"The collaboration between these three states will facilitate the uptake and use of hydrogen as a fuel for heavy transport along the Eastern highways," she says.

While charging an electric bus can have a lot of downtime, especially on a long journey, the network or hydrogen pumps along the east coast may solve this problem.

The challenge that operators are faced with is range for each vehicle as more time spent charging and not ferrying customers will increase costs.

Mark Fryer explains some of the challenges that each form of renewable energy has for those considering utilising them.

"Hydrogen allows you to carry more useable energy than an electric but, in electric, 25 per cent of energy is wasted while, in hydrogen, 75 per cent of energy is wasted," he says.


It appears that state governments are turning to electric buses for inner city bus routes with a number of recent announcements demonstrating where governments view the future of buses for inner city routes.

The Victorian government will roll out 41 buses across five different networks in the state to help Victoria reach its target of net zero emissions by 2050 in a landmark trial.

Minister for public transport Ben Carroll spoke of the importance of the electric bus rollout.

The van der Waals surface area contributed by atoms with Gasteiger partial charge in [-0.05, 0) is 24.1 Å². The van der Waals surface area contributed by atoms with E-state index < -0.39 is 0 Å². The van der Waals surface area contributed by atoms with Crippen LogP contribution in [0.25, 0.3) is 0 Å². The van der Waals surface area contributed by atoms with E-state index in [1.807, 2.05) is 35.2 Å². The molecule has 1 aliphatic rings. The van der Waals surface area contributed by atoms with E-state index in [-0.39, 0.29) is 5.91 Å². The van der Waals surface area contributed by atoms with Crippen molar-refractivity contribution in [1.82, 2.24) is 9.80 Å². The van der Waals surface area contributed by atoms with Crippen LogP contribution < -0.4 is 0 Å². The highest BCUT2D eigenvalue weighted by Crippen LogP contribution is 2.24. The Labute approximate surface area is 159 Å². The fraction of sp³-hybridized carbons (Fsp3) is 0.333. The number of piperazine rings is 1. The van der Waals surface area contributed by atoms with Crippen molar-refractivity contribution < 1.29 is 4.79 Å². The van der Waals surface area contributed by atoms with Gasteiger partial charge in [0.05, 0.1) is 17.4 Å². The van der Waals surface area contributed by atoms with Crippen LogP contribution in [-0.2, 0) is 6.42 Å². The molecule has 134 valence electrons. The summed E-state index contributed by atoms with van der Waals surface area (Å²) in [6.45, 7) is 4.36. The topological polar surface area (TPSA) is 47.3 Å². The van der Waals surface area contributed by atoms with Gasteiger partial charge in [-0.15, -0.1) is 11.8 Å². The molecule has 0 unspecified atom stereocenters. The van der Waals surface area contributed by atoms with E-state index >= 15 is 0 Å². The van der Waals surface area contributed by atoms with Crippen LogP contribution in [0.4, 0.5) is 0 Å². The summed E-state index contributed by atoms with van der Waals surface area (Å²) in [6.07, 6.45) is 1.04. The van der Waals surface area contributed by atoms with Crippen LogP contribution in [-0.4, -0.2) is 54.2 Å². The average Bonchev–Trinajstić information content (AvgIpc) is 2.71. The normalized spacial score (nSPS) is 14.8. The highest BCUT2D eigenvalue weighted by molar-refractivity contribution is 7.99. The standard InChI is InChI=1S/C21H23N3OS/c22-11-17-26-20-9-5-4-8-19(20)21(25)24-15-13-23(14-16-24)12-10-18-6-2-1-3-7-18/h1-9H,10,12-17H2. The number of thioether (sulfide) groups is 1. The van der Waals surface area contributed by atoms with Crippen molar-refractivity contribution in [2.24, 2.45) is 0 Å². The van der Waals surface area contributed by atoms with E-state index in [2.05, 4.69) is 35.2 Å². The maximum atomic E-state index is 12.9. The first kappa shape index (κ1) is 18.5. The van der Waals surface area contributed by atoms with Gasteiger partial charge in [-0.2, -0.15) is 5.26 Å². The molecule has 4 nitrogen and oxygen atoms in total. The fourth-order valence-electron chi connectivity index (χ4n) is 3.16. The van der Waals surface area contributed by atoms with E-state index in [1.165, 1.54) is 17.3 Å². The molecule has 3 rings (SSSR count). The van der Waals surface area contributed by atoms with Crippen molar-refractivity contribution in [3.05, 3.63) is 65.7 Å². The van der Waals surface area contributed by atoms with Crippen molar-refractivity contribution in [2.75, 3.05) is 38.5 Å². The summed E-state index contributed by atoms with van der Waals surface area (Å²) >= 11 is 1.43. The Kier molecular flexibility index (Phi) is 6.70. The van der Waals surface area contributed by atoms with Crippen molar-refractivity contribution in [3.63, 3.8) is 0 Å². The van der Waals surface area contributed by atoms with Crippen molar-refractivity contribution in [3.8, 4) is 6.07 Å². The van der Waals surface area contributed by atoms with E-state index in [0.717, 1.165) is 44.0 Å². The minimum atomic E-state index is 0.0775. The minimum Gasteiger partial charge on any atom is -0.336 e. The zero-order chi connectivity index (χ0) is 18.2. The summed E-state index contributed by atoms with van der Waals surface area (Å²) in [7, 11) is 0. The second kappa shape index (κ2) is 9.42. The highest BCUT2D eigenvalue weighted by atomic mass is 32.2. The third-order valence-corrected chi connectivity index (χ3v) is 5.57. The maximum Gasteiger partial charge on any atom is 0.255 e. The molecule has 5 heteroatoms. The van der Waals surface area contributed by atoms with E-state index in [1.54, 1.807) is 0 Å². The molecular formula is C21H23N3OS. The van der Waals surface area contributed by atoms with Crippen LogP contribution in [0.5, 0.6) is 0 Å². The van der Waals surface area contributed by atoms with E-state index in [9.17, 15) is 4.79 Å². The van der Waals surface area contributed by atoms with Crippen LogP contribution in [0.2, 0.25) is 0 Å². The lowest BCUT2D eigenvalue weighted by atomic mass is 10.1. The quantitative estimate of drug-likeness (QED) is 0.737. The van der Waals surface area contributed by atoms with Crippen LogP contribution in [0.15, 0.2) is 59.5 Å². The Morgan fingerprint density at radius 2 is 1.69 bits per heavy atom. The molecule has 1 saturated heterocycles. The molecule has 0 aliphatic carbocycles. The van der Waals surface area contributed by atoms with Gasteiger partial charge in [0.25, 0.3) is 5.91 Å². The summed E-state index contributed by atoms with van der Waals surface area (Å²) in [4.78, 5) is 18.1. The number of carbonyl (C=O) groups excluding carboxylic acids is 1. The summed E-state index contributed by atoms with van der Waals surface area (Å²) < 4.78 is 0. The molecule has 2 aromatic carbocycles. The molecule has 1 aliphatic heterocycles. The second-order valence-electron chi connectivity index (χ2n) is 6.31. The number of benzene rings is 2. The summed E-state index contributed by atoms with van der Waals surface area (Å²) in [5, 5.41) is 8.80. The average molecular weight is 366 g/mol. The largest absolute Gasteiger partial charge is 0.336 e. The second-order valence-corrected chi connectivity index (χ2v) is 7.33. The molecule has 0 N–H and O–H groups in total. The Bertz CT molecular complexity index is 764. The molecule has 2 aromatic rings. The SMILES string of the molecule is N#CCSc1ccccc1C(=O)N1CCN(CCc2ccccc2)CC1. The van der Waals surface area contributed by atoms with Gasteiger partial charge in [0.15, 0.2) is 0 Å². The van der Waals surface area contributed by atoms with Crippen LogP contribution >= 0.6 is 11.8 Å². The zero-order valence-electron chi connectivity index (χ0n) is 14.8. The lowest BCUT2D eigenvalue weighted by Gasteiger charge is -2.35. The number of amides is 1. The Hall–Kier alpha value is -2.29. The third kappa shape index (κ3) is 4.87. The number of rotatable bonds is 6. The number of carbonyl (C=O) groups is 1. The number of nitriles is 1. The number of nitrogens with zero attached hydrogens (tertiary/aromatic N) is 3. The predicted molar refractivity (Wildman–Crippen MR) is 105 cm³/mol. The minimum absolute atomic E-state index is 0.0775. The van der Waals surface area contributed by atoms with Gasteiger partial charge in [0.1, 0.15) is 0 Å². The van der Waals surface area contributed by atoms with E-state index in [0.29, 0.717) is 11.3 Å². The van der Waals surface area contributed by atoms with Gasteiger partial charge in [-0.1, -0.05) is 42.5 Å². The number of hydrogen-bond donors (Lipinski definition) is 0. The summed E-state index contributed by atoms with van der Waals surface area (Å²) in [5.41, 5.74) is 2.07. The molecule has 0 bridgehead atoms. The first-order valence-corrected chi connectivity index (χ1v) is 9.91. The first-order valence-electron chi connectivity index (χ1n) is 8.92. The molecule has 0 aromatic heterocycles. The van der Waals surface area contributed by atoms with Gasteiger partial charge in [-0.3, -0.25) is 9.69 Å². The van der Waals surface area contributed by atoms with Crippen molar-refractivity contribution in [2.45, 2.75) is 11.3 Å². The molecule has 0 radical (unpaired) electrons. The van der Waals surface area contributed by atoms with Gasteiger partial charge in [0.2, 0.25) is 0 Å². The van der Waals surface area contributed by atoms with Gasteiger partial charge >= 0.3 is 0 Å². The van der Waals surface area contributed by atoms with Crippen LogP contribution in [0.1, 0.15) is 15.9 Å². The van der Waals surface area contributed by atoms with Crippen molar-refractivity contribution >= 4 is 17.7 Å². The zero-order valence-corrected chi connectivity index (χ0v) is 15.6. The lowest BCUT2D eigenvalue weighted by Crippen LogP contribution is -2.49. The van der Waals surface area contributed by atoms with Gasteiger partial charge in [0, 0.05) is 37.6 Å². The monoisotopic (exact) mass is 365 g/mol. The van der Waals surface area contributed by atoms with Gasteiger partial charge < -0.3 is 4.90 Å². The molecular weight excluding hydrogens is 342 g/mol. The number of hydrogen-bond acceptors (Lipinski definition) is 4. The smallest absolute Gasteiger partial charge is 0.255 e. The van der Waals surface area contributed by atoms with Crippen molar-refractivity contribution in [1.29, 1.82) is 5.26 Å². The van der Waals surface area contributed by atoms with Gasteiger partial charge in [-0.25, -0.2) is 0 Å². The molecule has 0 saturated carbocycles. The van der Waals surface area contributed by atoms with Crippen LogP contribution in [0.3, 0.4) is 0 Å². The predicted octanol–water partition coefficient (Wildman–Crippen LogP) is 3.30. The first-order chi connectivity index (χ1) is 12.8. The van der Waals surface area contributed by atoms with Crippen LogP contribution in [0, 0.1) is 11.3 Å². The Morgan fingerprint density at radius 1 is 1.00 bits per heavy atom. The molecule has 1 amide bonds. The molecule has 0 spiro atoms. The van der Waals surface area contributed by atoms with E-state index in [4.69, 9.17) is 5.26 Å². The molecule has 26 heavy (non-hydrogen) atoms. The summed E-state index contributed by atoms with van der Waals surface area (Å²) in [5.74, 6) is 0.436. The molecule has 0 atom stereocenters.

"The electric bus trial will be pivotal in our transition to a more environmentally friendly and sustainable transport network.

"Creating a greener fleet is part of our Bus Plan to develop a more modern and reliable network that will attract more people to the convenience of buses," Carroll says.

The Queensland government recently opened the first all-electric bus depot on the Gold Coast with 100 per cent of the energy used to charge the buses coming from renewable sources.

The use of solar panels at depots appears to be an effective way to make the fleets as green as possible.

Electric bus fleets are pivotal for governments who aim to reach targets of either zero or net zero emissions.

Transport and Main Roads Minister for Queensland’s state government Mark Bailey says it builds on the state government’s recently released Zero Emissions Vehicle strategy.

"We’ve made a commitment that every new bus in southeast Queensland would be zero emission from 2025, so to see it happening now is a fantastic achievement," Bailey says.

Mark Fryer explains that, for operators, it is not a simple either/or decision but something where they must establish the needs of the business.

"I think each operator will have to make the choice based on their local factors, including available power to charge batteries, cost of infrastructure and route requirements including range," he says.

For Volvo, when helping a customer decide what option suits them best, they take a hands-on approach.

"It’s always ultimately the customer’s choice but we can do full simulations on the route to ensure if the electric product is suitable for that route," Fryer says.

‘We also have the ability to increase or decrease the number of batteries for the customer to ensure their route demands can be met."

While the move to renewable energy on routes is an exciting moment for the industry, it presents a number of challenges and the coming years will important for the survival of these energy sources.